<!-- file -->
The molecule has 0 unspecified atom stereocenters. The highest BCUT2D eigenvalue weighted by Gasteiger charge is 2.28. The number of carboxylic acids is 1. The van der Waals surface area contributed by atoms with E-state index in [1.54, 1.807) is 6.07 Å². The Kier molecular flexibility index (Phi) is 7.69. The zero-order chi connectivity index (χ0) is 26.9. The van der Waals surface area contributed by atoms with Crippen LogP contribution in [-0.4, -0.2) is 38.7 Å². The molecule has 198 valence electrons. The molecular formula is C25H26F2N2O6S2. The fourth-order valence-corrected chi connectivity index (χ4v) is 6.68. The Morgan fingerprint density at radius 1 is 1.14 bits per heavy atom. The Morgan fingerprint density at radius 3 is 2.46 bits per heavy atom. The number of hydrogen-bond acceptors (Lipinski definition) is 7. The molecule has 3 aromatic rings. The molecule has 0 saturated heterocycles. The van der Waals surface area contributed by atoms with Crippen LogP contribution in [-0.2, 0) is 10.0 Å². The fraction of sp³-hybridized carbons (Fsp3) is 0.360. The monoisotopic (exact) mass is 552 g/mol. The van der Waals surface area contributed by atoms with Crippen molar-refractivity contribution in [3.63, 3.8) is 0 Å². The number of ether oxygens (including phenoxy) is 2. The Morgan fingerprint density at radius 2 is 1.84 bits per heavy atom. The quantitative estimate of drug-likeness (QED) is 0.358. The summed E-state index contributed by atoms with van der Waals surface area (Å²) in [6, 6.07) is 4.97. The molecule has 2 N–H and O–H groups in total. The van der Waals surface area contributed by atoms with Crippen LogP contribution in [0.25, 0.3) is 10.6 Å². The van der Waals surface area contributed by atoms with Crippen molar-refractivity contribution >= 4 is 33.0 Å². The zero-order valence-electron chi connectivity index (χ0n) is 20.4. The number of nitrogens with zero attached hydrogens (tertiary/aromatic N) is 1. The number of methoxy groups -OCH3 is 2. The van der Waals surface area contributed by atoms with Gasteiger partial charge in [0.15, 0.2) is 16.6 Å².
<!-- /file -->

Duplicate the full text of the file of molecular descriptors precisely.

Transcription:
The molecule has 0 unspecified atom stereocenters. The highest BCUT2D eigenvalue weighted by Gasteiger charge is 2.28. The number of carboxylic acids is 1. The van der Waals surface area contributed by atoms with E-state index in [1.54, 1.807) is 6.07 Å². The Kier molecular flexibility index (Phi) is 7.69. The zero-order chi connectivity index (χ0) is 26.9. The van der Waals surface area contributed by atoms with Crippen LogP contribution in [-0.4, -0.2) is 38.7 Å². The molecule has 198 valence electrons. The molecular formula is C25H26F2N2O6S2. The fourth-order valence-corrected chi connectivity index (χ4v) is 6.68. The Morgan fingerprint density at radius 1 is 1.14 bits per heavy atom. The Morgan fingerprint density at radius 3 is 2.46 bits per heavy atom. The number of hydrogen-bond acceptors (Lipinski definition) is 7. The molecule has 3 aromatic rings. The molecule has 0 saturated heterocycles. The van der Waals surface area contributed by atoms with Crippen LogP contribution in [-0.2, 0) is 10.0 Å². The fraction of sp³-hybridized carbons (Fsp3) is 0.360. The monoisotopic (exact) mass is 552 g/mol. The van der Waals surface area contributed by atoms with Crippen molar-refractivity contribution in [3.63, 3.8) is 0 Å². The number of ether oxygens (including phenoxy) is 2. The Morgan fingerprint density at radius 2 is 1.84 bits per heavy atom. The quantitative estimate of drug-likeness (QED) is 0.358. The summed E-state index contributed by atoms with van der Waals surface area (Å²) in [6, 6.07) is 4.97. The molecule has 2 N–H and O–H groups in total. The van der Waals surface area contributed by atoms with Crippen LogP contribution in [0.25, 0.3) is 10.6 Å². The van der Waals surface area contributed by atoms with Crippen molar-refractivity contribution >= 4 is 33.0 Å². The zero-order valence-electron chi connectivity index (χ0n) is 20.4. The number of nitrogens with zero attached hydrogens (tertiary/aromatic N) is 1. The number of methoxy groups -OCH3 is 2. The van der Waals surface area contributed by atoms with Gasteiger partial charge in [0.15, 0.2) is 16.6 Å².